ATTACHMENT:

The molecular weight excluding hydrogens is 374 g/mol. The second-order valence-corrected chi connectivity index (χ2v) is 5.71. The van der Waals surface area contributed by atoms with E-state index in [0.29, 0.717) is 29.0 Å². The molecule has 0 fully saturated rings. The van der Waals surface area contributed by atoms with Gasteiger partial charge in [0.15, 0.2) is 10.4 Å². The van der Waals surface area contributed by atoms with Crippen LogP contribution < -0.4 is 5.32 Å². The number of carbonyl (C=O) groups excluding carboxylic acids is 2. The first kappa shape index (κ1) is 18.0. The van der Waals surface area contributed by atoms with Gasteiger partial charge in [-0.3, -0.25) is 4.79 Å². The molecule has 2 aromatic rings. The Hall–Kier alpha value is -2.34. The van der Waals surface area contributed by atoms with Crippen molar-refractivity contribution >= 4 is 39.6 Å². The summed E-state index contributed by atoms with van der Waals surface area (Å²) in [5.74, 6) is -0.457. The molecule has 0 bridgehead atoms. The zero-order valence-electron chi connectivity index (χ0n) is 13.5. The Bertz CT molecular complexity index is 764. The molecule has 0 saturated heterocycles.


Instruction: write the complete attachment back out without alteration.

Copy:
The molecular weight excluding hydrogens is 374 g/mol. The second-order valence-corrected chi connectivity index (χ2v) is 5.71. The van der Waals surface area contributed by atoms with E-state index in [0.29, 0.717) is 29.0 Å². The molecule has 0 fully saturated rings. The van der Waals surface area contributed by atoms with Gasteiger partial charge in [0.15, 0.2) is 10.4 Å². The van der Waals surface area contributed by atoms with Crippen LogP contribution < -0.4 is 5.32 Å². The number of carbonyl (C=O) groups excluding carboxylic acids is 2. The first kappa shape index (κ1) is 18.0. The van der Waals surface area contributed by atoms with Gasteiger partial charge in [-0.3, -0.25) is 4.79 Å². The molecule has 2 aromatic rings. The Hall–Kier alpha value is -2.34. The van der Waals surface area contributed by atoms with Crippen molar-refractivity contribution >= 4 is 39.6 Å². The summed E-state index contributed by atoms with van der Waals surface area (Å²) in [5.74, 6) is -0.457. The molecule has 0 bridgehead atoms. The zero-order valence-electron chi connectivity index (χ0n) is 13.5. The Bertz CT molecular complexity index is 764. The molecule has 0 saturated heterocycles.